Obama, Pope Francis, and the (rocky) history of US-Vatican relations

Obama said he was 'incredibly moved' by a discussion with the pope on poverty. But the Vatican said the talk centered on church issues in the US, such as funding contraception through Obamacare.

Gabriel Bouys/AP
Pope Francis and President Obama smile as they exchange gifts, at the Vatican on Thursday. Their historic first meeting comes as Obama's administration and the Catholic Church remain split on issues of abortion and contraception, while sharing concerns about economic inequality.

President Obama met with Pope Francis for the first time on Thursday at the Vatican and appeared to enjoy the occasion. He and the pontiff exchanged a warm handshake, smiles, and nods when greeting each other outside the Papal Library in the Apostolic Palace.

“Wonderful meeting you,” Mr. Obama said. “Thank you, sir, thank you.”

Accompanied by interpreters, the pair moved inside the library and sat on opposite sides of the pope’s desk, according to a White House pool report.

“It is a great honor. I’m a great admirer. Thank you so much for receiving me,” said the US president.

Obama has good reason to enjoy a papal audience, of course. For one thing, he gets to associate with a world-renowned figure whose poll ratings are higher than his own.

Plus, parts of Pope Francis’s agenda mesh nicely with Obama’s political message for the 2014 US midterm elections. The pontiff has warned against the hubris of wealth and the dangers of ignoring the world’s poor and marginalized citizens. Obama and the Democrats, meanwhile, have been focusing on income inequality and the need to raise the US minimum wage.

But the course of US-Vatican relations has not always run smooth. For the White House, popes are not allies in a geopolitical sense, and they often talk about difficult issues, such as abortion or birth control.

This was reflected in differing readouts of the president-pontiff meeting provided afterward by the two sides. Obama said that he was “incredibly moved” by the discussion and that it centered largely on the problem of poverty. But a Vatican statement, issued shortly after the confab concluded, said it centered on questions of “particular relevance for the church in that country, such as the exercise of the rights to religious freedom, life, and conscientious objection."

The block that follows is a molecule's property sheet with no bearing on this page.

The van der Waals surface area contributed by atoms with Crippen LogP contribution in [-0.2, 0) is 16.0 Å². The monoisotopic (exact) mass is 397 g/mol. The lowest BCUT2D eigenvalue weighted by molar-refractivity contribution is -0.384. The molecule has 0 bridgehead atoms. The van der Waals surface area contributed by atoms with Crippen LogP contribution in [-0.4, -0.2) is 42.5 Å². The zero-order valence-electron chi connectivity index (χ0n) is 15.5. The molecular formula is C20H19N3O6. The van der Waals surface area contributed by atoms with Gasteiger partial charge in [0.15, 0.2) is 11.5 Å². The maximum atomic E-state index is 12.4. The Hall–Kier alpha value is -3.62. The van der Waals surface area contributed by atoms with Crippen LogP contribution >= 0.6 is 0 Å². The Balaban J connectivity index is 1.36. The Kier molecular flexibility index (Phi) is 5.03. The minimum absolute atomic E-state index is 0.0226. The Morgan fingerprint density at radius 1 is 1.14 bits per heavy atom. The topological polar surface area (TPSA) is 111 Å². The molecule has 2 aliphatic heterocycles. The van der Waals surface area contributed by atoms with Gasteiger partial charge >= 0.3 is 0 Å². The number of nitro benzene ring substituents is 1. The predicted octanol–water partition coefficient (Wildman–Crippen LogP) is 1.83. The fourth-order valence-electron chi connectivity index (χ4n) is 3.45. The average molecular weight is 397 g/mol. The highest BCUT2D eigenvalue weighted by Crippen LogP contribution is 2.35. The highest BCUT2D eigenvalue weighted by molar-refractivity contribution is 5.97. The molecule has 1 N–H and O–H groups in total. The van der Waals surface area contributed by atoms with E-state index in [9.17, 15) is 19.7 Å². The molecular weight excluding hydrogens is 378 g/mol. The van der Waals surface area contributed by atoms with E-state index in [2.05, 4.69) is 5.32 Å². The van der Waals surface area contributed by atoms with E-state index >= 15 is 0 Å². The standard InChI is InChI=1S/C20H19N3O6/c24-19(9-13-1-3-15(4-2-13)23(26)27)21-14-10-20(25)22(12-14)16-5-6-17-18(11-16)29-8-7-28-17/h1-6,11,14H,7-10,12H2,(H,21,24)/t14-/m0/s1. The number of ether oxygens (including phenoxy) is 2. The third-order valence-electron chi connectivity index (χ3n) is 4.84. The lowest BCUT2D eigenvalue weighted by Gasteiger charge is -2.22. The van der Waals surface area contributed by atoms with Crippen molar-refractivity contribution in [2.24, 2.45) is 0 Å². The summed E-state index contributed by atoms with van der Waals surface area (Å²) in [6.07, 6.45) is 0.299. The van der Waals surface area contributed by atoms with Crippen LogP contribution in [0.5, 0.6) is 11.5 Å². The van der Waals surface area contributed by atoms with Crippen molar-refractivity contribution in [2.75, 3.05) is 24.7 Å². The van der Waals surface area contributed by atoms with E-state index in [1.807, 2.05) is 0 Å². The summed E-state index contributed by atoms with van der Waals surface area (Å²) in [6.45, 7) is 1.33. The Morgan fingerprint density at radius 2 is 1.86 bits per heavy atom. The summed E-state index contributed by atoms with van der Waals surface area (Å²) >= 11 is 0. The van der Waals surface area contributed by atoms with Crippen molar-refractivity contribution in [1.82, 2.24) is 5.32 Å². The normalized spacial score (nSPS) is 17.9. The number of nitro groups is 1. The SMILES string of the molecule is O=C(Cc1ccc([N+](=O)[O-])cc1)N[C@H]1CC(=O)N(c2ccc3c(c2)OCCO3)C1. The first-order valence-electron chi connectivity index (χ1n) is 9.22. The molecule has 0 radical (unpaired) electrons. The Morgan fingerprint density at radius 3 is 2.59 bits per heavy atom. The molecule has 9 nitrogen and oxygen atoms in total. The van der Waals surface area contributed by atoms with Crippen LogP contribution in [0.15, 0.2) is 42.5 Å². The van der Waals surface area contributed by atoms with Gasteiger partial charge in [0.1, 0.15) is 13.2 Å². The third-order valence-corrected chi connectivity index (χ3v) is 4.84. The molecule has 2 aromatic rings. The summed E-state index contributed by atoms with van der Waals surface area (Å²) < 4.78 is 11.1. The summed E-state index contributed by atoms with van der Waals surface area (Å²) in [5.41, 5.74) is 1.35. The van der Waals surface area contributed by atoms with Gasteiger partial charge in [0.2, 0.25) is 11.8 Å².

The Roman Catholic Church has been concerned about the Obamacare mandate that health insurance must cover contraception – an issue currently before the US Supreme Court.

The difference in tone may be explained by the fact that Obama had discussions with other high-ranking Vatican officials about a wide range of topics.

What neither party to Thursday’s meeting said was that there were many years when US political leaders and Vatican officials had little or no official contact.

Beginning in the mid-1800s, America was swept with a wave of anti-Catholic sentiment. The Protestant majority felt threatened by rising numbers of Roman Catholic immigrants from Ireland, France, Italy, and Spain. The Know Nothing movement of the 1850s capitalized on this feeling by pushing to limit immigrant and Catholic influence in electoral politics.

In 1867, Congress passed a law prohibiting the use of US funds for US-Holy See relations. This produced an interregnum in diplomacy that lasted 74 years. President Franklin Roosevelt finally maneuvered around this anti-Catholic provision, sending a “personal envoy," Myron Taylor, to Rome to serve as an informal envoy to the pope.

President Harry Truman wanted to go further and appoint a full US ambassador to the Vatican but faced lingering opposition. Liberal icon Eleanor Roosevelt advised against it, on the grounds that it would violate the separation of church and state. Truman’s own pastor at Washington’s First Baptist Church preached from the pulpit against diplomatic recognition of the Vatican.

It took a shared enemy – communism – to finally bring the US and the Catholic Church back together in diplomatic terms, wrote Thomas Melady, a former US envoy to the Vatican, and Timothy Stebbins in a 2009 paper in “The Ambassadors Review.”

Pope John Paul II was the game-changer. President Ronald Reagan was impressed with John Paul’s support for Poland’s Solidarity labor movement and pushed for full US contacts with the Vatican. Thus, in 1984, a Protestant president who was a favorite of evangelical Christians obtained what Truman could not – Senate confirmation of a US ambassador to the Vatican, William Wilson.

Today one of the most visible diplomatic buildings in Washington is the Apostolic Nunciature of the Holy See, the equivalent of the Vatican’s embassy. It sits near the top of Embassy Row on Massachusetts Avenue, across from the entrance to the Naval Observatory, the official home of the US vice president.

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